The fear that I might never write a book led me to develop a practical system of writing by numbers.
1500 words per day, every day, for one month
There is no time limit, no obligation to write at the same time each day, and writing can be done all at once or broken up into multiple sessions. I must reach 1500 words between 12:01 a.m. and 11:59 p.m. I chose August this year, which meant thirty-one days of writing. February, however, is always an option.
2.Do whatever it takes to get the work done
At the end of this past month, André and I moved from Toronto to Fredericton. The majority of my writing days happened in the midst of packing up our apartment and the final two days took place on the road during his driving shifts. There is never a right time to write, and sometimes it has to happen at the wrong time.
3.Do not edit
I try not to distract myself with the work that’s already been done. The editing will happen at the next stage. I’m a purist about this process and I have a “no notes” and “no summarizing scenes” policy in my document. If I want to remember something for later, I make a note of it on paper and save it for when I edit. Otherwise, I write the whole draft from beginning to end.
There are a few reasons this method works so well for me. For one thing, it gets me working. When I’m thinking about starting a new project, I often find myself thinking long-term. I’ll think about what I might write next year or after I quit my job, and so on—which delays the time I’ll start, if I ever do. With this method, I have to choose a calendar month and commit to it.
Writing a novel in thirty days is, in many ways, simple. That doesn’t mean it’s an easy or perfect process. In the span of any month, there are going to be some busy days, or emotional days. Life is unpredictable and we have jobs and partners and friends and we have to sweep the kitchen floor and walk the dog and figure out what kind of jeans everyone is wearing now. Writing itself is hard. It’s hard to believe in our own ideas and it’s hard to even have ideas. Sometimes the most daunting part of writing is the looming fear that we might be no good at all, that all of this work is for nothing.
Writing a novel in thirty days is, in many ways, simple. That doesn’t mean it’s an easy or perfect process.
But it’s never for nothing. Writing a novel is a humbling and beautiful thing to do. You are making time to write and committing to yourself and your practice. It’s okay to have a bad writing day, or to wonder if the project is what you even want to be working on. Repetition and routine are draining, and not every day is going to feel good. You only have to sit with it for thirty days and then you can even throw it out if you want to.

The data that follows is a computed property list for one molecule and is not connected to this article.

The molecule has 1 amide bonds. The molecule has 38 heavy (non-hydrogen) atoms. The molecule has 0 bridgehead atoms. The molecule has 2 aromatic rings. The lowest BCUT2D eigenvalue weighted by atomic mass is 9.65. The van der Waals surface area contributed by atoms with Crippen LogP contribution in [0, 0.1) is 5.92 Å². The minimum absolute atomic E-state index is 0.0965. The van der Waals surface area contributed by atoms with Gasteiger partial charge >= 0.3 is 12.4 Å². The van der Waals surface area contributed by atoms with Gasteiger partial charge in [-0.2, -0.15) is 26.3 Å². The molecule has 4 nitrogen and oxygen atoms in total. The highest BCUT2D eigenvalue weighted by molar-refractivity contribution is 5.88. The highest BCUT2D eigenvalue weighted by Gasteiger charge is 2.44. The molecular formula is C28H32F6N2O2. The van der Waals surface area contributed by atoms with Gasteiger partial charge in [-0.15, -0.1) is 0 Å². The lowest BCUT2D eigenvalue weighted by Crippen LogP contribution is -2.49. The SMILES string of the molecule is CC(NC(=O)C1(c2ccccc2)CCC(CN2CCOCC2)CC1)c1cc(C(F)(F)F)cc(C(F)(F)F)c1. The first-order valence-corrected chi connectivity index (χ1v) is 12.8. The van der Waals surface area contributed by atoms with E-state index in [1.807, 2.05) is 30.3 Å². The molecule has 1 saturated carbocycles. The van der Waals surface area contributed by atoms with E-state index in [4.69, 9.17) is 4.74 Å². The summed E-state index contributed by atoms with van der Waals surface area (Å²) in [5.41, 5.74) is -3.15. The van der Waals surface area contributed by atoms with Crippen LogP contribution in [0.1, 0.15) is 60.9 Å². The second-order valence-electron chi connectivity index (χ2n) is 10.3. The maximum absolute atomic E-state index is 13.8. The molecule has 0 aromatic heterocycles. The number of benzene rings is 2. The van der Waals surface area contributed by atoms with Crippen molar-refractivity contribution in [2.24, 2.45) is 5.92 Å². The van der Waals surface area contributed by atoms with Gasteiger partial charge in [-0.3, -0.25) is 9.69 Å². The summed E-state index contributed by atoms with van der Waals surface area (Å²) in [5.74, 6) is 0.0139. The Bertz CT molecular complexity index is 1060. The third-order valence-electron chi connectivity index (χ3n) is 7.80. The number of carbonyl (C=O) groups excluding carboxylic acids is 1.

When a first draft is finished is the point when I feel most excited about a project. There’s no more anxiety about what might happen, or about whether or not I’ll get to the end. The idea feels solid in my mind and I’ve gotten a sense of its shape. For me, facing a first draft and beginning the editing process is the clearest and most straightforward part of writing. Of course, edits are complicated, and a first draft can be very far from a last one. There’s something about an ending, however, that allows me to finally take a breath and prepare to dive back in again. A draft is full of places to go, with partly-furnished rooms and blurry characters who need to be brought into focus.
Having completed this exercise twice, I will close with a piece of advice that has guided me through both times: do not pass the baby around the room.Earlier I recommended talking to people about this exercise, which I do, but there is a difference between talking about the exercise and talking about your project. Just as you would not pass a newborn child around a party, be gentle with your idea-in-progress. Some things need time to strengthen and fill out before they are ready to be shared.
Fawn Parker is a novelist from Toronto, currently based in Fredericton, New Brunswick. Her most recent novel, What We Both Know, came out with McClelland & Stewart in May 2022. Her forthcoming release, an auto-fictional memoir called Hi, it's me, will be out in the spring of 2024. Fawn is a PhD candidate at the University of New Brunswick. She is represented by Ron Eckel at CookeMcDermid Agency.